European bars to visit in 2019By Owen Bellwood
With top bars across the continent, European venues need to shine to stand out. Luckily, there is no shortage of exciting establishments.
Europe’s bars have had a stellar year, with venues throughout the continent dominating cocktail culture and collecting an impressive haul of trophies at some of the world’s biggest cocktail contests.
While London remains a key player in driving innovation, bars and bartenders across the UK, The Netherlands, Spain, Poland and the rest of Europe have been catching the eye of the world’s discerning drinkers.
This year saw sustainability and waste reduction in the on-trade dominate the headlines, a trend spearheaded by UK-based Ryan Chetiyawardana and his White Lyan, Cub and Super Lyan venues. One of last year’s bars to watch, Matt Whiley’s Scout, proved so popular with its sustainability focus that it recently moved to a larger venue in London’s Hackney – after fewer than 18 months at its former site.
A number of exciting new bars opened their doors in Europe in 2018. Cocktail Bar Max & Dom in Warsaw joined Europe’s mixers and shakers with one of the world’s largest spirits collections, while 9 Below in Dublin has garnered rave reviews since opening in the basement of the historical Stephen’s Green Hibernian Club.
Meanwhile, bars such as Panda & Sons in Edinburgh and Dr Stravinsky in Barcelona have risen through the ranks to earn their spot on the world’s best bars lists.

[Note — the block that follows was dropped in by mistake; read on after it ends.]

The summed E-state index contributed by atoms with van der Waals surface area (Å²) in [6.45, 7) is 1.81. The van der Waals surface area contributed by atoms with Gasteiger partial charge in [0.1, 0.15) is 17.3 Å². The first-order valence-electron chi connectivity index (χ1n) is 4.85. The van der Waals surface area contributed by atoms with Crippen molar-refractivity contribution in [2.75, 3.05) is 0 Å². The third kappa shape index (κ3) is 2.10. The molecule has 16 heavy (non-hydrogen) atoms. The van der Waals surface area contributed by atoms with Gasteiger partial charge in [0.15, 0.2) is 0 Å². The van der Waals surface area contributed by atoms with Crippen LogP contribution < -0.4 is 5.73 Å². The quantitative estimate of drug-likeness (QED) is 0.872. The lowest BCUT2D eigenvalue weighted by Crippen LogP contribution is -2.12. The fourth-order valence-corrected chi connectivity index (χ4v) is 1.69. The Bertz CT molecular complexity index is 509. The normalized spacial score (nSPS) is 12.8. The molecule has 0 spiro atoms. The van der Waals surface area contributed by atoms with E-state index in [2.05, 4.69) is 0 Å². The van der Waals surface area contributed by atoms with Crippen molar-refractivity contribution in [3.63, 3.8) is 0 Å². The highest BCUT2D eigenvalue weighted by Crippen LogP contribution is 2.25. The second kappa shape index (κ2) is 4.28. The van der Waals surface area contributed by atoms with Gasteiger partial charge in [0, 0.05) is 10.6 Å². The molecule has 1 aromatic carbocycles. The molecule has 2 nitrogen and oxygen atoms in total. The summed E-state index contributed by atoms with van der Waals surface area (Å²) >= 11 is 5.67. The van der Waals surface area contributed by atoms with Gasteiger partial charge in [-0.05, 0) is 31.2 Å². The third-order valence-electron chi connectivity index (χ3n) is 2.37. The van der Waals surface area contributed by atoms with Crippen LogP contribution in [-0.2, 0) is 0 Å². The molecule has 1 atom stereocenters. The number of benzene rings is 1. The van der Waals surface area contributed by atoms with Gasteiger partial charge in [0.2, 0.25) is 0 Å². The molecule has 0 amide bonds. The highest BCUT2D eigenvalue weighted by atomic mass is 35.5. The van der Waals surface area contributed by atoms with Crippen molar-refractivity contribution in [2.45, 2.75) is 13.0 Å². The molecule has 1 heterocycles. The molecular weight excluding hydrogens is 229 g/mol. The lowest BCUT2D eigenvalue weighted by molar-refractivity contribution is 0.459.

This year also saw the buzz around Joe Schofield reach fever pitch. The UK-born star bartender left his role as head bartender at Singapore’s Tippling Club after earning the accolade of Best International Bartender at the Tales of the Cocktail’s Spirited Awards. Schofield later announced plans to open a venue in Manchester with his brother – however, details of the new site are being kept under wraps.
Other changes that are set to shake up Europe’s cocktail scene over the next 12 months include the American Bar at The Savoy’s new head bartender, Maxim Schulte, and Chetiyawardana’s plans to close his award-winning Dandelyan and replace it with “something brighter, shinier and more fitting”.
Click through the following pages to discover Europe’s top bars to watch in 2019.
Not to be missed: Flying Dutchmen Cocktails – Amsterdam, The Netherlands
“The bar is focused on classic cocktails; we focus on knowing the techniques before making Instagrammable cocktails with things like dry ice,” says Tess Posthumus, bartender and owner of Flying Dutchmen Cocktails.
Posthumus and fellow bartender Timo Janse opened Flying Dutchmen Cocktails with the aim of educating bartenders, hospitality experts and consumers in Holland about classic drinks. “A lot of bars in Amsterdam focus on creating their own recipes, but if they say something is a twist on a Negroni some people in The Netherlands won’t know what a Negroni is,” says Posthumus.